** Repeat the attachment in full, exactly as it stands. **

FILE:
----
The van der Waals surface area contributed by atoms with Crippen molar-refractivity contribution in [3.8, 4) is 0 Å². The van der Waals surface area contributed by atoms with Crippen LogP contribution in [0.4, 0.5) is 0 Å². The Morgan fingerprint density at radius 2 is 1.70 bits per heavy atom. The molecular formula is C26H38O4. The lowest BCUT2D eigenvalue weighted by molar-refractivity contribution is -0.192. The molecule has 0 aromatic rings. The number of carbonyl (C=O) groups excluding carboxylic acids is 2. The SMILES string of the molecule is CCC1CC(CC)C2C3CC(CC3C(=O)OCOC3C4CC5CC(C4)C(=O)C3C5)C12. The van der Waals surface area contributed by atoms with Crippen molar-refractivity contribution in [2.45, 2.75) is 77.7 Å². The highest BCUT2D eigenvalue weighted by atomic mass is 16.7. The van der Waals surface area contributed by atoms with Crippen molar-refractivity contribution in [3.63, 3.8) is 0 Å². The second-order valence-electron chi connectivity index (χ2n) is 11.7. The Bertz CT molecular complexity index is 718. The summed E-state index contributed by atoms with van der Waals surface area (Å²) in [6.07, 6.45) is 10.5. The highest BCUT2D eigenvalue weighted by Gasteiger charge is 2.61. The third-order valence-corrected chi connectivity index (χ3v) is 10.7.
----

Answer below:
The van der Waals surface area contributed by atoms with Crippen molar-refractivity contribution in [3.8, 4) is 0 Å². The van der Waals surface area contributed by atoms with Crippen LogP contribution in [0.4, 0.5) is 0 Å². The Morgan fingerprint density at radius 2 is 1.70 bits per heavy atom. The molecular formula is C26H38O4. The lowest BCUT2D eigenvalue weighted by molar-refractivity contribution is -0.192. The molecule has 0 aromatic rings. The number of carbonyl (C=O) groups excluding carboxylic acids is 2. The SMILES string of the molecule is CCC1CC(CC)C2C3CC(CC3C(=O)OCOC3C4CC5CC(C4)C(=O)C3C5)C12. The van der Waals surface area contributed by atoms with Crippen molar-refractivity contribution in [2.45, 2.75) is 77.7 Å². The highest BCUT2D eigenvalue weighted by atomic mass is 16.7. The van der Waals surface area contributed by atoms with Crippen molar-refractivity contribution in [3.63, 3.8) is 0 Å². The second-order valence-electron chi connectivity index (χ2n) is 11.7. The Bertz CT molecular complexity index is 718. The summed E-state index contributed by atoms with van der Waals surface area (Å²) in [6.07, 6.45) is 10.5. The highest BCUT2D eigenvalue weighted by Gasteiger charge is 2.61. The third-order valence-corrected chi connectivity index (χ3v) is 10.7.